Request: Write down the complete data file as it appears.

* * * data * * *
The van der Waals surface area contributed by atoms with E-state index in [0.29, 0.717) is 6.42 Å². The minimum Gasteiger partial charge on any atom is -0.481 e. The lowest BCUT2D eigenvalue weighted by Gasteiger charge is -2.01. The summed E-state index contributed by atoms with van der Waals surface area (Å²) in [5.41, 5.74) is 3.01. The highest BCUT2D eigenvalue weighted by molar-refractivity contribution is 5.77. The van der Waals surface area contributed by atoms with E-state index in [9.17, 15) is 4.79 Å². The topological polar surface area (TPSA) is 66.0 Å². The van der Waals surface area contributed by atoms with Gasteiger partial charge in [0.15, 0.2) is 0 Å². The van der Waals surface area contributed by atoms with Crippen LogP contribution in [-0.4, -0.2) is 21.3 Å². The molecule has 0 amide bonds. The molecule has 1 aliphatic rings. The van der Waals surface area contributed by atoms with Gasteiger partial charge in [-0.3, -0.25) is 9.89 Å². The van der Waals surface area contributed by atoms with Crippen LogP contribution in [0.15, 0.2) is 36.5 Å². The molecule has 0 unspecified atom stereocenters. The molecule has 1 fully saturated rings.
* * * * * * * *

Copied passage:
The van der Waals surface area contributed by atoms with E-state index in [0.29, 0.717) is 6.42 Å². The minimum Gasteiger partial charge on any atom is -0.481 e. The lowest BCUT2D eigenvalue weighted by Gasteiger charge is -2.01. The summed E-state index contributed by atoms with van der Waals surface area (Å²) in [5.41, 5.74) is 3.01. The highest BCUT2D eigenvalue weighted by molar-refractivity contribution is 5.77. The van der Waals surface area contributed by atoms with E-state index in [9.17, 15) is 4.79 Å². The topological polar surface area (TPSA) is 66.0 Å². The van der Waals surface area contributed by atoms with Gasteiger partial charge in [0.15, 0.2) is 0 Å². The van der Waals surface area contributed by atoms with Crippen LogP contribution in [-0.4, -0.2) is 21.3 Å². The molecule has 0 amide bonds. The molecule has 1 aliphatic rings. The van der Waals surface area contributed by atoms with Gasteiger partial charge in [-0.3, -0.25) is 9.89 Å². The van der Waals surface area contributed by atoms with Crippen LogP contribution in [0.15, 0.2) is 36.5 Å². The molecule has 0 unspecified atom stereocenters. The molecule has 1 fully saturated rings.